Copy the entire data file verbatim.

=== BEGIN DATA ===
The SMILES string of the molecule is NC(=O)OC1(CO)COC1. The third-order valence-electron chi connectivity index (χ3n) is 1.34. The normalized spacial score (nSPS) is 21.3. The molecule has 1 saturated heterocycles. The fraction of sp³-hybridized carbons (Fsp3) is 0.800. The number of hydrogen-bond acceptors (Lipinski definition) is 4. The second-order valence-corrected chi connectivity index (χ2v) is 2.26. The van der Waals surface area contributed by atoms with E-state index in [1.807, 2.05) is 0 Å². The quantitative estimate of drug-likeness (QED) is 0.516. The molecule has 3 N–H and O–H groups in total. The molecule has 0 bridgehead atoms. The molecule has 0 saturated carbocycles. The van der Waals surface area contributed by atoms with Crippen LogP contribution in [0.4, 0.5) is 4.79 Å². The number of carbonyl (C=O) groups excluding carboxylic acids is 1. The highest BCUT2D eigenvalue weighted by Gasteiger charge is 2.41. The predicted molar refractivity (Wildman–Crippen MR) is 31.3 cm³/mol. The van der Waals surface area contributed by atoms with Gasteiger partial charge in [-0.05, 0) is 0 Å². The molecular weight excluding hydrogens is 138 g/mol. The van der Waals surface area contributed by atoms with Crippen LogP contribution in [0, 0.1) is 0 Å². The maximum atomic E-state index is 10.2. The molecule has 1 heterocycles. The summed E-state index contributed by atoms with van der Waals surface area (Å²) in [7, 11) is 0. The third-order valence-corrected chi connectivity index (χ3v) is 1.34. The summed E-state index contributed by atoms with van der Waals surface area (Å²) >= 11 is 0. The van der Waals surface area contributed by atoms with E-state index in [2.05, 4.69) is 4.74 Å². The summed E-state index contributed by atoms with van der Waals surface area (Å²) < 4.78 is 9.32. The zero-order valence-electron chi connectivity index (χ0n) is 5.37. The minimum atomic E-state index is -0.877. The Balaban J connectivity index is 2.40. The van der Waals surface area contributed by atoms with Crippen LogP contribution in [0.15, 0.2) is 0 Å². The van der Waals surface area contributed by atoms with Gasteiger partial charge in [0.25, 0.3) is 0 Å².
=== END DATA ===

The SMILES string of the molecule is NC(=O)OC1(CO)COC1. The third-order valence-electron chi connectivity index (χ3n) is 1.34. The normalized spacial score (nSPS) is 21.3. The molecule has 1 saturated heterocycles. The fraction of sp³-hybridized carbons (Fsp3) is 0.800. The number of hydrogen-bond acceptors (Lipinski definition) is 4. The second-order valence-corrected chi connectivity index (χ2v) is 2.26. The van der Waals surface area contributed by atoms with E-state index in [1.807, 2.05) is 0 Å². The quantitative estimate of drug-likeness (QED) is 0.516. The molecule has 3 N–H and O–H groups in total. The molecule has 0 bridgehead atoms. The molecule has 0 saturated carbocycles. The van der Waals surface area contributed by atoms with Crippen LogP contribution in [0.4, 0.5) is 4.79 Å². The number of carbonyl (C=O) groups excluding carboxylic acids is 1. The highest BCUT2D eigenvalue weighted by Gasteiger charge is 2.41. The predicted molar refractivity (Wildman–Crippen MR) is 31.3 cm³/mol. The van der Waals surface area contributed by atoms with Gasteiger partial charge in [-0.05, 0) is 0 Å². The molecular weight excluding hydrogens is 138 g/mol. The van der Waals surface area contributed by atoms with Crippen LogP contribution in [0, 0.1) is 0 Å². The maximum atomic E-state index is 10.2. The molecule has 1 heterocycles. The summed E-state index contributed by atoms with van der Waals surface area (Å²) in [7, 11) is 0. The third-order valence-corrected chi connectivity index (χ3v) is 1.34. The summed E-state index contributed by atoms with van der Waals surface area (Å²) >= 11 is 0. The van der Waals surface area contributed by atoms with E-state index in [2.05, 4.69) is 4.74 Å². The summed E-state index contributed by atoms with van der Waals surface area (Å²) < 4.78 is 9.32. The zero-order valence-electron chi connectivity index (χ0n) is 5.37. The minimum atomic E-state index is -0.877. The Balaban J connectivity index is 2.40. The van der Waals surface area contributed by atoms with Crippen LogP contribution in [0.15, 0.2) is 0 Å². The van der Waals surface area contributed by atoms with Gasteiger partial charge in [0.25, 0.3) is 0 Å².